On August 9, 1974, President Richard Nixon woke up with a start after a restless night.
“I looked at my watch,” Nixon said years later. “The battery had run out, worn out, at 4 o’clock the last day I was in office. By that day, I was worn out too.”
Nixon talked about his final hours in the White House during an interview his former aide, Frank Gannon, conducted in 1983. The Nixon Presidential Library began releasing portions of the Gannon interviews in August 2014 leading up to the 40th anniversary of Nixon’s resignation.
Nixon recounted to Gannon that in those final hours of his presidency, he still had a monumental, essential responsibility.
Alexander Haig, who was then Nixon’s chief of staff and went on to become President Reagan’s Secretary of State, knocked on the president’s door.
“He brought one piece of paper. There was one line on it,” Nixon told Gannon. “He said, ‘You know, we forgot to do this. Would you sign it now?’ – ‘I hereby resign the office of president of the United States.’ I signed it. He took it out.”
Ron Ziegler, who was then Nixon’s press secretary, told ABC News in an October 1998 interview that he would never forget watching the president and First Lady Pat Nixon come down the elevator from the residence that morning. Nixon was giving a farewell address to his White House staff that was televised.
"He said, ‘I have to do this,’ and so he went… he felt this very deeply. He knew he had lost the respect of the American people," Ziegler said.
Nixon and the first lady entered the East Room to say goodbye to his cabinet and the White House staff. They were met with a long round of applause.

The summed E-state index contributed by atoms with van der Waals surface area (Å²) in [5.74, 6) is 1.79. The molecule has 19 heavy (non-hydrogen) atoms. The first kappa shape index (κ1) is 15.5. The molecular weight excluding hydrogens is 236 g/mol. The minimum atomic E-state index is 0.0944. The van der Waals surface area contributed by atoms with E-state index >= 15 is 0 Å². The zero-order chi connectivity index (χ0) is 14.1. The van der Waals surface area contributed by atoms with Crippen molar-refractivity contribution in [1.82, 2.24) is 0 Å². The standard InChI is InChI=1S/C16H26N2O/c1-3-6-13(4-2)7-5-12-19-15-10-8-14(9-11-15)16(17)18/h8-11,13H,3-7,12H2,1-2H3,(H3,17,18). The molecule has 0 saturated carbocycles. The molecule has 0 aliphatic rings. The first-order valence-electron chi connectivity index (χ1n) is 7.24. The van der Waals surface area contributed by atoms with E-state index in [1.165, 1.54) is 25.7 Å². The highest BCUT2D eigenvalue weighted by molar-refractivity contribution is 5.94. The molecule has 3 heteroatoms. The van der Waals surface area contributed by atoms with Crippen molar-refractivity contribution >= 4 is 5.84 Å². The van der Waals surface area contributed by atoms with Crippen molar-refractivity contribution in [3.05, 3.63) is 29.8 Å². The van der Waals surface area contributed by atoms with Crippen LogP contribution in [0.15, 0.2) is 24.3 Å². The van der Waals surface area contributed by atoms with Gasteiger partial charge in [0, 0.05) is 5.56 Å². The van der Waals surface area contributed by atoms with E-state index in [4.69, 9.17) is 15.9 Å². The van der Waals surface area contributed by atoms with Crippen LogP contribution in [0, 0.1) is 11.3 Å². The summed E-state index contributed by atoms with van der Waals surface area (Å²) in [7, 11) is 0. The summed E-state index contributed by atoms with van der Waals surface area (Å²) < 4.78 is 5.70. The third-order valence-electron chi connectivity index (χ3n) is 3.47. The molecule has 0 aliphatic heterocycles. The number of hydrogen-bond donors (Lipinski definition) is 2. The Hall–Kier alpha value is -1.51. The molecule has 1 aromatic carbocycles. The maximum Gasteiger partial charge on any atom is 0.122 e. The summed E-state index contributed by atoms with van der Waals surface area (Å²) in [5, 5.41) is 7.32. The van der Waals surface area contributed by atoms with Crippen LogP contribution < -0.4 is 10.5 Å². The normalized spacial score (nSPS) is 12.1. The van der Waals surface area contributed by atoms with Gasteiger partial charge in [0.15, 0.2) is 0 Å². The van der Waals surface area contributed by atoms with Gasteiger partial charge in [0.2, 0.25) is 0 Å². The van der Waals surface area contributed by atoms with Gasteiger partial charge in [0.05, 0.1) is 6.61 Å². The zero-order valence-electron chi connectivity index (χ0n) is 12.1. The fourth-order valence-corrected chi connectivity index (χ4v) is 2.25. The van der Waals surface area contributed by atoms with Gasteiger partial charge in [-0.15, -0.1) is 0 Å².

“The farewell speech to the staff, it was very difficult because he was really letting down his guard for one of the few times in public,” as his daughter Julie Eisenhower told Barbara Walters in 1986. “His voice cracking with emotion as he spoke about his parents and speaking about a man is not defeated until he gives up.”
During his farewell speech, Nixon talked about his mother, “a saint”, he said, and sharing an inner pain. “Only when you have been in the deepest valley can you ever know how magnificent it is to be on the highest mountain,” he said.
Nixon later told Gannon that he was speaking from the heart in that moment. He said his other daughter Tricia later wrote in her diary “that for the first time, she was glad people were able to see Daddy as he really was.”
After his farewell speech, Nixon’s aide, Stephen Bull, said the president then went down to the Diplomatic Reception room to meet with then Vice President Gerald Ford.
“I think he said, ‘Mr. President, I’m sure you’ll do a fine job, God bless you,’” Bull said Nixon told Ford. “And then went out and boarded the helicopter.”
Nixon told Gannon in the 1983 interview that his wife had boarded the helicopter first and then he followed.
“[I] turned around, and there were all the crowd out there on the lawn,” Nixon said to Gannon. “I kind of raised my hand. I didn’t know whether it was a salute or a wave, but that was it. Turned, went in and sat down in the plane, heard the engines whirl up. I closed my eyes.”
“And as the helicopter began to rise,” the president continued. “I heard Mrs. Nixon, who was sitting in the seat next to us, speaking to no one in particular but to everyone, and she said, ‘It’s so sad. It’s so sad.’”